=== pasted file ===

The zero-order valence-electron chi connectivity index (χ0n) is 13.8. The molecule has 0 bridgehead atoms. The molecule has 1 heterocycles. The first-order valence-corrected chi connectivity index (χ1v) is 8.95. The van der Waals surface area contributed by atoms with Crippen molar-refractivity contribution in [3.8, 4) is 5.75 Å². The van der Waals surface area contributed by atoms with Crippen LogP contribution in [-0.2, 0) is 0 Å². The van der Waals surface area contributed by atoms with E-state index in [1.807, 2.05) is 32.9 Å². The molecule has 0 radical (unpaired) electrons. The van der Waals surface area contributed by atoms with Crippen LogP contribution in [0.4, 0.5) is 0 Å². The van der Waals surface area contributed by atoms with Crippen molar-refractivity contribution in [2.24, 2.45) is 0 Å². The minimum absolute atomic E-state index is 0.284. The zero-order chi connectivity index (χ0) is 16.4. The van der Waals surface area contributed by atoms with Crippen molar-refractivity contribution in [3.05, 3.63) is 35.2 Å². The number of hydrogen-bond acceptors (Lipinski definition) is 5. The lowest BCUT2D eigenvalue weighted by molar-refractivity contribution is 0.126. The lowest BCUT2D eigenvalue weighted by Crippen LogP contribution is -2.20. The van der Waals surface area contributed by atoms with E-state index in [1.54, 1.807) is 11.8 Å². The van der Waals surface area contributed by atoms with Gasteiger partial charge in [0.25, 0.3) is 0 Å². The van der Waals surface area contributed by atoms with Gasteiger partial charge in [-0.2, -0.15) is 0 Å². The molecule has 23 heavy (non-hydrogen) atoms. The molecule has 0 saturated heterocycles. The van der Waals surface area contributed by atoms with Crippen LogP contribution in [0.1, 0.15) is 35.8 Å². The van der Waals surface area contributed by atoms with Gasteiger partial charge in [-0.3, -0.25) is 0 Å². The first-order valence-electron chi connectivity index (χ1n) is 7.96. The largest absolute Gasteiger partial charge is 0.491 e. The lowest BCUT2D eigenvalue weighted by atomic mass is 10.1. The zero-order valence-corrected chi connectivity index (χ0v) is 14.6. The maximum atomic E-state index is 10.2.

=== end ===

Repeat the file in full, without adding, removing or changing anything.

The zero-order valence-electron chi connectivity index (χ0n) is 13.8. The molecule has 0 bridgehead atoms. The molecule has 1 heterocycles. The first-order valence-corrected chi connectivity index (χ1v) is 8.95. The van der Waals surface area contributed by atoms with Crippen molar-refractivity contribution in [3.8, 4) is 5.75 Å². The van der Waals surface area contributed by atoms with Crippen LogP contribution in [-0.2, 0) is 0 Å². The van der Waals surface area contributed by atoms with E-state index in [1.807, 2.05) is 32.9 Å². The molecule has 0 radical (unpaired) electrons. The van der Waals surface area contributed by atoms with Crippen LogP contribution in [0.4, 0.5) is 0 Å². The van der Waals surface area contributed by atoms with Crippen molar-refractivity contribution in [2.24, 2.45) is 0 Å². The minimum absolute atomic E-state index is 0.284. The zero-order chi connectivity index (χ0) is 16.4. The van der Waals surface area contributed by atoms with Crippen molar-refractivity contribution in [3.05, 3.63) is 35.2 Å². The number of hydrogen-bond acceptors (Lipinski definition) is 5. The lowest BCUT2D eigenvalue weighted by molar-refractivity contribution is 0.126. The lowest BCUT2D eigenvalue weighted by Crippen LogP contribution is -2.20. The van der Waals surface area contributed by atoms with E-state index in [1.54, 1.807) is 11.8 Å². The van der Waals surface area contributed by atoms with Gasteiger partial charge in [0.25, 0.3) is 0 Å². The van der Waals surface area contributed by atoms with Gasteiger partial charge in [-0.2, -0.15) is 0 Å². The molecule has 23 heavy (non-hydrogen) atoms. The molecule has 0 saturated heterocycles. The van der Waals surface area contributed by atoms with Crippen LogP contribution in [0.1, 0.15) is 35.8 Å². The van der Waals surface area contributed by atoms with Gasteiger partial charge in [-0.3, -0.25) is 0 Å². The first-order valence-electron chi connectivity index (χ1n) is 7.96. The largest absolute Gasteiger partial charge is 0.491 e. The lowest BCUT2D eigenvalue weighted by atomic mass is 10.1. The zero-order valence-corrected chi connectivity index (χ0v) is 14.6. The maximum atomic E-state index is 10.2.